Stop Anger and Injustice from Hurting YOU:  9 Tips and Know-Bits

Sure, you know life is not fair.  But sometimes circumstances feel so unfair it’s difficult for you to let go. You may have persistent feelings of injustice and very good reasons for feeling that way.  For instance, you may be challenged with a personal betrayal, a traumatic childhood, or a physical assault.  In the case of chronic pain, you may have anger or feelings of injustice regarding an accident that started the pain.  Sometimes people feel anger at their own body and its limitations.

Persistent anger and feelings of injustice—directed toward a particular person, circumstance, or yourself— have a steep price tag:  they rob you of happiness in the moment, and have negative impacts on your health.  

Here’s what you can do to take control and have a better outcome.

Shifting Away From Anger and Injustice

(1)    Have compassion for yourself.  Recognize that you are doing your best with a difficult situation. The more you focus on compassion, the less room there is for anger.

(2)    Decide it’s not worth it.  When you find yourself thinking about the injustice of being wronged, remind yourself that by staying focused on injustice and anger, you are unwittingly wronging yourself.

(3)    Anger and feelings of injustice beget physical pain.  Among people with chronic pain, feelings of injustice and anger are associated with worse medical outcomes and greater pain [1-6]. There may be many different reasons why these emotions have a negative impact on health.  Anger causes increased tension in the body and this in turn increases pain.  Anger is associated with increased inflammation in the body and this can worsen pain and overall health.  Feelings of anger and injustice can keep you focused on what’s wrong and who is to blame for it. Remind yourself that focusing on it gives it more energy. 

(4)    Choose to be empowered by separating the facts of the situation from your emotions.

 “Susan” wrongfully lost her job. She harbored great feelings of injustice and anger at the circumstance and key players involved.  She recognized her anger was contaminating her ability to enjoy her life. She worked to release her anger.  While Susan is clear that what happened was not fair, she no longer carries the feelings of injustice, a persistent feeling of having been wronged or victimized.  This freed her up to focus on what’s up ahead and how she can make her life better.

(5)    Seek treatment modalities that melt anger and feelings of injustice.  Effective modalities include Cognitive Behavioral Therapy (CBT), Acceptance and Commitment Therapy (ACT), Mindfulness Based Stress Reduction (MBSR), Loving Kindness Meditation, and Compassion Meditation [6].

(6)    The Relaxation Response is an antidote for anger.  The relaxation response can effectively counter the physical and emotional “tightening” that happens when we feel anger or injustice.  Have a plan to reduce the inner tension and the emotions will neutralize.  For a strong dose of relaxation that is portable and easy, download a 20-minute guided relaxation audiofile on your smartphone or iPod and use it regularly.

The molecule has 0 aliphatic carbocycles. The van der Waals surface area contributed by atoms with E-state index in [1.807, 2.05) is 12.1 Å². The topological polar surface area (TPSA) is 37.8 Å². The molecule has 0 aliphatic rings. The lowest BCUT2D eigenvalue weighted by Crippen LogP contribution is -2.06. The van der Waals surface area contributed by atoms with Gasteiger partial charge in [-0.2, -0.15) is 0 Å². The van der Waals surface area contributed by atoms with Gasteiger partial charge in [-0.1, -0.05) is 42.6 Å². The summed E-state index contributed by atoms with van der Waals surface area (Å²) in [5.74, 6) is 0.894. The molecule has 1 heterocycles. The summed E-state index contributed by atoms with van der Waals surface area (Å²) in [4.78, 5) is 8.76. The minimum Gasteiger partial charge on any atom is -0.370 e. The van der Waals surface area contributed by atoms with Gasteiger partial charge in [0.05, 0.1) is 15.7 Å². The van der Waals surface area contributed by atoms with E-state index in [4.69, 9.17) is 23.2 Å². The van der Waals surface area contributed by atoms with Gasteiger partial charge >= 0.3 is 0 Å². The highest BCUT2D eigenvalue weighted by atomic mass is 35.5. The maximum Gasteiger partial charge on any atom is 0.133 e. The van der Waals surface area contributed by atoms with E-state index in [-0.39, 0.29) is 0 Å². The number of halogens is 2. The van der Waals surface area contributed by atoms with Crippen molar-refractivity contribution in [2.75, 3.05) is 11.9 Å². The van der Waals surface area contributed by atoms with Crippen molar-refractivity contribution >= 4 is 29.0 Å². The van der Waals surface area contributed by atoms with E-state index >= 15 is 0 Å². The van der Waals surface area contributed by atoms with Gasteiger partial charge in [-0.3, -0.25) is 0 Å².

(7)    Positive imagery can help.  Visualize yourself in nature or with someone you love to neutralize any negative emotional charge.

(8)    Have patience with yourself.  It may take time for the emotions to lessen.  Encourage yourself to soften in each and every moment. Some days will be easier than others; have compassion for yourself as you move through the process.

(9)    Don’t stay stuck. If you feel yourself stagnating, confine your focus to countering the physical and emotional tension with relaxation techniques each and every time they come up.  Over time you will accumulate greater relaxation in your mind and body, and this will set the foundation for you to explore deeper emotional release work. Working with a professional can help you overcome any barriers and kickstart your freedom from anger and injustice.

References

1. Ferrari, R., A prospective study of perceived injustice in whiplash victims and its relationship to recovery. Clin Rheumatol, 2014.

2. Ferrari, R. and A.S. Russell, Perceived injustice in fibromyalgia and rheumatoid arthritis. Clin Rheumatol, 2014.

3. Rodero, B., et al., Perceived injustice in fibromyalgia: psychometric characteristics of the Injustice Experience Questionnaire and relationship with pain catastrophising and pain acceptance. J Psychosom Res, 2012. 73(2): p. 86-91.

4. Scott, W., et al., Anger differentially mediates the relationship between perceived injustice and chronic pain outcomes. Pain, 2013. 154(9): p. 1691-8.

5. Sullivan, M.J., W. Scott, and Z. Trost, Perceived injustice: a risk factor for problematic pain outcomes. Clin J Pain, 2012. 28(6): p. 484-8.

6. Sullivan, M.J., et al., Pain, perceived injustice and the persistence of post-traumatic stress symptoms during the course of rehabilitation for whiplash injuries. Pain, 2009. 145(3): p. 325-31.

7. Chapin, H.L., Darnall B.D. et al.  Compassion meditation training for people living with chronic pain and their significant others:  A pilot study and mixed-methods analysis. J Compassionate Healthcare. 2014; 1:4.

About the Author

Beth Darnall, Ph.D.

Beth Darnall, Ph.D., is the author of Less Pain, Fewer Pills…. She is a pain psychologist, pain researcher, and clinical associate professor at Stanford University.

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